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A 24-year-old woman presented with abdominal pain. On examination, a left adnexal mass was palpated. Received was a 11 cm, 667 gm mass. On cut section, the tumor was yellow, predominantly solid, and had multiple small cysts containing hemorrhagic and mucoid material.
Archive Case and Diagnosis:
This case first appeared as Performance Improvement Program in Surgical Pathology (PIP) 2005 Case 02 and is a yolk sac tumor (endodermal sinus tumor).
Criteria for Diagnosis and Comments:
Yolk sac tumor of the ovary typically occurs in teenagers and young women. It commonly presents with abdominal pain and an adnexal or pelvic mass.
Gross Features: The tumors generally are unilateral, large (approximately 10-20 cm in greatest dimension,) solid and cystic. Only rarely are the tumors bilateral.
Microscopic Features: In your case, the tumor is composed of cysts and papillary projections lined by epithelioid cells with abundant, clear cytoplasm, prominent subnuclear vacuolization, scattered cytoplasmic eosinophilic hyaline bodies, moderate to severe nuclear atypia, and brisk mitotic activity up to 5 mitoses per single high power field. There are many Schiller-Duval bodies characterized by a fibrovascular core with typical perivascular epithelial formations. By immunohistochemistry, the tumor cells are alpha-fetoprotein and alpha-1-antichymotrypsin (+), CEA and Leu-M1 (-).
The original contributor (case submitted over 10 years ago) interpreted the histologic findings as those of a papillary cystadenocarcinoma of the ovary and sent the case for outside consultation. Consequent upon outside review and the performance of additional immunohistochemical studies, a diagnosis of yolk sac tumor was made. This highlights the difficulty encountered in the diagnosis of such cases.
Differential Diagnosis: The differential diagnosis generally includes ovarian surface epithelial tumors and other germ cell malignancies.
Germ cell tumors as a group typically occur in a young age group and are usually unilateral. The other malignant germ cell lesions differ morphologically from yolk sac tumor in that each typically exhibits specific histologic features. These include: cells with prominent single nucleoli and absence of any glandular/acinar differentiation (dysgerminoma); biphasic pattern of cyto- and syncytiotrophoblast (choriocarcinoma); and solid sheets and nests of primitive cells with multiple nucleoli (embryonal carcinoma). Typical immunostaining patterns for these are:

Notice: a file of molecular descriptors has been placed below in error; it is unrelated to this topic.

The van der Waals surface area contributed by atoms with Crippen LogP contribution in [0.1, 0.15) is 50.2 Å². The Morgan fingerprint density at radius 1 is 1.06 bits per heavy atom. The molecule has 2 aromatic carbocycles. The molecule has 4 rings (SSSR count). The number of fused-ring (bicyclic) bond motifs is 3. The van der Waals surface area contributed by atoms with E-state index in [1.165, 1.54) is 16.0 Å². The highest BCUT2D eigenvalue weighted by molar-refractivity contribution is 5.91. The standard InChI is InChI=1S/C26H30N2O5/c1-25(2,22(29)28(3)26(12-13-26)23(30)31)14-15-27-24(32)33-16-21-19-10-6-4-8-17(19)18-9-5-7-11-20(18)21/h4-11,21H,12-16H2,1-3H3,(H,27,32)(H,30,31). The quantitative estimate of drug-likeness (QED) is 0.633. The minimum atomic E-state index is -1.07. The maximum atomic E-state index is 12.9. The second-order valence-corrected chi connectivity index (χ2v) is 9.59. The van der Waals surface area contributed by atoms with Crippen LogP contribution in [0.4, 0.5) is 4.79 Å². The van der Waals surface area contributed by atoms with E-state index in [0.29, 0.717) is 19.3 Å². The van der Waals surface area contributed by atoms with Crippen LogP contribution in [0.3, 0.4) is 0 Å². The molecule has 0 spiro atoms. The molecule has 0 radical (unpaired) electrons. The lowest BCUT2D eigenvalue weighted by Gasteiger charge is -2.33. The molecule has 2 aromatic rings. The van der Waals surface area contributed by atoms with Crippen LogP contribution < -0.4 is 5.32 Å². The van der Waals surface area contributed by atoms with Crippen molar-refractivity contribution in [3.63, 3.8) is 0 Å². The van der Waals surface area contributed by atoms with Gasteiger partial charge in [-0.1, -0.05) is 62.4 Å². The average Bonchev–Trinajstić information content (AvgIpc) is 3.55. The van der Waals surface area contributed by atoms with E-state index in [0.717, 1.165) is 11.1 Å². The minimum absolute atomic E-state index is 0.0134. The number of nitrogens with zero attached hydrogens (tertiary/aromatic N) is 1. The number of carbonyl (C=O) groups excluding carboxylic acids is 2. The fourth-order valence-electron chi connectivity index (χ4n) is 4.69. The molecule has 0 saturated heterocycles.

Yolk sac tumor: AFP(+),CDX-2(+),CD30(-), OCT3/4(-)
Choriocarcinoma: hCG(+), cytokeratin(+),OCT3/4(-)
Dysgerminoma: CD117(+),OCT3/4(+), D2-40(+), CD30(-)
Embryonal carcinoma: CD30(+), OCT3/4(+), D2-40(-), CD117(-)
The endometrioid and serous surface ovarian epithelial tumors may have a similar epithelioid appearance as yolk sac tumor but typically occur in older patients. Endometrioid carcinoma usually forms acini with a cribriform pattern or solid sheets with squamous differentiation. Serous tumors typically form tightly apposed papillae and slit-like spaces, or well-spaced papillary projections lined by stratified epithelium with marked nuclear atypia, and an appearance of detached, free-floating papillae. Psammoma bodies are typical in serous tumors, ranging from focal to abundant. Since many ovarian and serous tumors may have clear cell areas, evaluation of Wilms' tumor gene (WT-1) expression by immunohistochemistry may be useful since nuclear expression of WT-1 is reported in many serous tumors, and interestingly, also in adenomatoid tumors, but is absent in endometrioid and clear cell tumors as well as in yolk sac tumors. Secretory pattern type of endometrioid carcinoma could resemble yolk sac tumor; however, solid, cribriform and squamous areas, more typical of classic endometrioid carcinoma, can usually be found and unlike yolk sac tumor, is usually CK7(+).
Ovarian clear cell carcinoma, papillary pattern, is characterized by hyalinized papillae covered by polyhedral, cuboidal to flat cells with clear cytoplasm, hobnail cells, eccentric nuclei and positive immunostaining for CK7 and Leu-M1. Metastatic intestinal clear cell tumors may also have similar morphology, but, unlike EST, they are usually immunopositive for CK20 and carcinoembryonic antigen (CEA)